Regarding making a good recording, TRUST YOUR EARS. One thing I have learned is that the best place to place a mic may not necessarily be in front of the piano. This is what would seem logical but in reality it's not a concert, and it depends completely on the piano and the room. Some recording engineers REMOVE the lid of the piano and place the mics high above it. If your piano is too brassy on the low end you will need to place it nearer to the outside upper end, if it is too shrill perhaps at the lower end near the tail. If it is too loud try it behind the piano with the lid in the way. The point is, to get good sound in a recording you should spend hours testing different places until you find the one that suits your environment best. Laura and I ended up spending an entire day preping the mics in the hall before we made our second recording (not out yet), something we didn't do for our first and the sound difference is quite noticeable. We are very happy with what we ended up with.
Ideally you will want someone to sit at the piano, doesn't have to know how to play, can be simply doodle and bang while you walk around the room, listen closely to the sound, the reverberation, the fullness of the instrument and the balance of the different ranges. If you find a spot you like put the mics in exactly that spot, a few inches in variation can change the resonance. Record a few seconds and listen back, see if you like it.
Once the spot is chosen, test the level. Have someone play as loud as they possibly can with pedal and set the recorder so it doesn't distort, the bring it down a couple of notches from there... if playing anything beyond the Classical Period I find my levels are always louder during performance than during testing. I think it has something to do with the continuance of resonance and harmonics with pedal when things are in tune with eachother. I'm just talking out my arse here..
Record again and listen. If you like what you hear record away!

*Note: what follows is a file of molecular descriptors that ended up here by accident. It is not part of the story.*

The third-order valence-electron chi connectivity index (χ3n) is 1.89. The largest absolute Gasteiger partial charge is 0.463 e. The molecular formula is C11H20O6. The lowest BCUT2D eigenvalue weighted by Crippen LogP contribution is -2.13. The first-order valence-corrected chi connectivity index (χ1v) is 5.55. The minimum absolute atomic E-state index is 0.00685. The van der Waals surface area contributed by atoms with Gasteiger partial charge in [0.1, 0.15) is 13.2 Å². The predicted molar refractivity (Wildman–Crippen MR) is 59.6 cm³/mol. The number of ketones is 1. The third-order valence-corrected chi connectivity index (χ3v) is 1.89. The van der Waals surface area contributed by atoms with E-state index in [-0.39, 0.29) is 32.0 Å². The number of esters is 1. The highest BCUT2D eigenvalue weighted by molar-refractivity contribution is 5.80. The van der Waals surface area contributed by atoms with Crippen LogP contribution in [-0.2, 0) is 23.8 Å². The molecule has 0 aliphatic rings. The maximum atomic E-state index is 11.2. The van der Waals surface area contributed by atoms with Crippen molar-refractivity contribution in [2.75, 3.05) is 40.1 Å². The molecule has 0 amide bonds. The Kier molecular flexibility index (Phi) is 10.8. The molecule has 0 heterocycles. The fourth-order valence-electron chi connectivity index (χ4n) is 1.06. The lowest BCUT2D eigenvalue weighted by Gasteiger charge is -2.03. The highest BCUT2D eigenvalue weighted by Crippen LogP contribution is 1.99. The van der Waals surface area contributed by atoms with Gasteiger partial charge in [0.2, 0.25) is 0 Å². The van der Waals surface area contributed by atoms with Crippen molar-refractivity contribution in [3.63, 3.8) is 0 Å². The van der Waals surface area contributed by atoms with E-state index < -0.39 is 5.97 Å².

RECORDING THE PIECE
I recommend you record the piece all the way through once, regardless of mistakes. I find recording a harrowing experience because you are aware that EVERYTHING is being recorded and have the urge to stop the moment something goes wrong. You must fight that urge. I find it necessary to get over that first hump of doing the whole thing. Ironically I never like it when playing it but it is usually the take I use most. After one full play through you can 1)try and do the whole thing a second time or, 2)if it is a very long piece, break it down into major sections where there are good places to stop. Record one section several times. Continue to the next section and record this several times.
A good idea to keep a notebook with the start times of takes, and what they contain.
Many computers now come with very basic editing tools installed such as Nero Wave Editor and other such things. If you don't want to spend the money buying Wavelab I'm sure there mut be some inexpensive ones out there. You load your recording into the computer and edit the bits you like most.
In editing programs a wave will appear on the screen which looks like two almost identical mirrored mountaintops. The best places to edit are clearly the silences or rests where there is no leftover resonance. but due to the nature of our music these are few and far between. When there is sound playing, the easiest place to edit is at the point where a quite or staccatto note will give way to a suddenly sharply louder note. In most editing programs I have used you put your cursor near that spot before the wave becomes big and magnify the wave vertically and horizontally so that the image becomes two single lines one for each of the right and left channels (for stereo). Place the cursor at the moment you see the calm wave start to get squiggly with sound and start moving backwards from this point. You need to find a place where BOTH waves are at or near the 0 crossing point. When you find a place mark it, and keep looking for more. Find the same spot where you want to splice in the selection you like and do the same. Then select the one you like and copy, select the one you don't like and paste. If done incorrectly you will hear a "click" at the edit point when you play it back. Test and try the different points you marked (first good with first bad, first good with second bad, first good with third bad; second good with first bad, second with second, etc.) until you get a noise-free edit.
Don't forget to save the master when you have made an edit you like (yes I have learned the hard way).
Don't know how many will use this very long post but at least for me having known this when I started out would have saved me literally days of work and from big mistakes. hope it's useful.